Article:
Carnauba wax

Another wax used in mascara, carnauba wax is extracted from the leaves of the carnauba palm, native to various Brazilian states. As it’s plant-derived, it’s a vegan alternative to various animal-derived waxes typically used in mascaras.

Iron oxide

It’s used as a colouring agent to create black, yellow and red pigments in cosmetics. Black and brown mascaras derive their hue from this ingredient. It can have either natural or synthetic origins. However, the latter is more common in cosmetics. It’s considered safer for use as natural-origin iron oxide has a higher chance of being contaminated with impurities.

Carbon black

As its name suggests, carbon black is also a colourant in mascaras. It works as a black pigment.

Nylon, rayon and silk microfibres

They’re typically used in mascaras that are called ‘fibre mascaras’. They stick to the surface of lashes and add length and volume. These are not recommended for contact lens users as the fibres can irritate the eyes.


It’s one of the most popular ingredients found in cosmetics, mainly because of its moisturising properties. When used in mascara, it makes the consistency of the product smooth and also helps it stick to the lashes. It also has hair conditioning properties that could be beneficial.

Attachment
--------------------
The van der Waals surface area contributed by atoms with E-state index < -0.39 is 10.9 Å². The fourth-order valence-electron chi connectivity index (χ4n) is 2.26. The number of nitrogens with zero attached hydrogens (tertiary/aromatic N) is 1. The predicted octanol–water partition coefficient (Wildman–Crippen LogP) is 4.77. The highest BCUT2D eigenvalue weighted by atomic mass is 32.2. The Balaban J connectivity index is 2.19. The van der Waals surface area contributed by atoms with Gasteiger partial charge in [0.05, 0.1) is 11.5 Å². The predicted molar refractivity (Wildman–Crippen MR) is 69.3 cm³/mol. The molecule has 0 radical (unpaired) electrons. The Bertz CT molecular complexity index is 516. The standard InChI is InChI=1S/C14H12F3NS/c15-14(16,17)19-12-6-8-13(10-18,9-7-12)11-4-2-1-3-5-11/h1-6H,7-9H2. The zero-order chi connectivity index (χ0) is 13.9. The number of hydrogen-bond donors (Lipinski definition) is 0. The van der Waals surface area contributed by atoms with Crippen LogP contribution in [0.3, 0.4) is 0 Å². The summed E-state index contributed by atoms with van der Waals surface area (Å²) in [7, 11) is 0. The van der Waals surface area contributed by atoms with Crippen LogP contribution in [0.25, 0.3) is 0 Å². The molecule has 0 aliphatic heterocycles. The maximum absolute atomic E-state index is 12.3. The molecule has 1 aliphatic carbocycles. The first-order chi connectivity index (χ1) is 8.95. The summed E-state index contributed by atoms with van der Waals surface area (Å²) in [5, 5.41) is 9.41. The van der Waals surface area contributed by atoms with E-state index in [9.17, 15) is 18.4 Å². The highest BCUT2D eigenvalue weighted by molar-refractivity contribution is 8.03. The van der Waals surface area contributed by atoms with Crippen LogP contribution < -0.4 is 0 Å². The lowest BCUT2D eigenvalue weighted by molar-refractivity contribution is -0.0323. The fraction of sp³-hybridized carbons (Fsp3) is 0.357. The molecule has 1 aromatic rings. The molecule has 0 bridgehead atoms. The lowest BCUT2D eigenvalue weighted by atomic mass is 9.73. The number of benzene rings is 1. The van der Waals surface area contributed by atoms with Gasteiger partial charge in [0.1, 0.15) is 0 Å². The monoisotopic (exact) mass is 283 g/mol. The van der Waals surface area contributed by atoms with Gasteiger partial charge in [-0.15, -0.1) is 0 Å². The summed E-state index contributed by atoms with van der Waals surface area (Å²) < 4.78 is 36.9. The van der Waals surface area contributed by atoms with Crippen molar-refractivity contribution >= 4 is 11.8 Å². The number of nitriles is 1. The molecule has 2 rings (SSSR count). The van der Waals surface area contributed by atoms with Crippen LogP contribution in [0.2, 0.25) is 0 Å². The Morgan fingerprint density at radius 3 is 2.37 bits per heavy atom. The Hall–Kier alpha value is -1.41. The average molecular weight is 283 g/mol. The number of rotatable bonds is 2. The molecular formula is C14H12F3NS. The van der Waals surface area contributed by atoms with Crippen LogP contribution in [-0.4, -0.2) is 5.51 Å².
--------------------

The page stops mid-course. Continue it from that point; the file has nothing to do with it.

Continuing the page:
Model with defined lashes

What is waterproof mascara made of?

Waterproof mascaras typically contain very low levels of water. Waxes and silicones added to the formula help make it resilient against water. Some of the waxes mentioned above like paraffin wax, carnauba wax or beeswax help enhance water-resistant properties, as water naturally rolls off wax. In addition, the most common ingredients in waterproof mascaras are:


This ingredient is both an emollient and a solvent that’s highly volatile. This quality makes it useful in waterproof mascaras.

Dimethicone copolyol

This is a derivative of silica that adheres to the lashes and naturally repels water.


This is another silicone often used in mascaras. It’s non-greasy and evaporates quickly once applied, which is why it’s often used in quick-drying products.

Are there chemicals in mascara that you need to look out for?


Some waterproof mascara formulations have been found to contain per- and polyfluoroalkyl substances, also known as PFAs. These substances have water-resistant properties which is why they’re also sometimes used in nonstick cookware and stain-resistant carpeting. However, PFAs have been associated with impaired immune function, certain cancers, and increased risk of diabetes, obesity and endocrine disruption.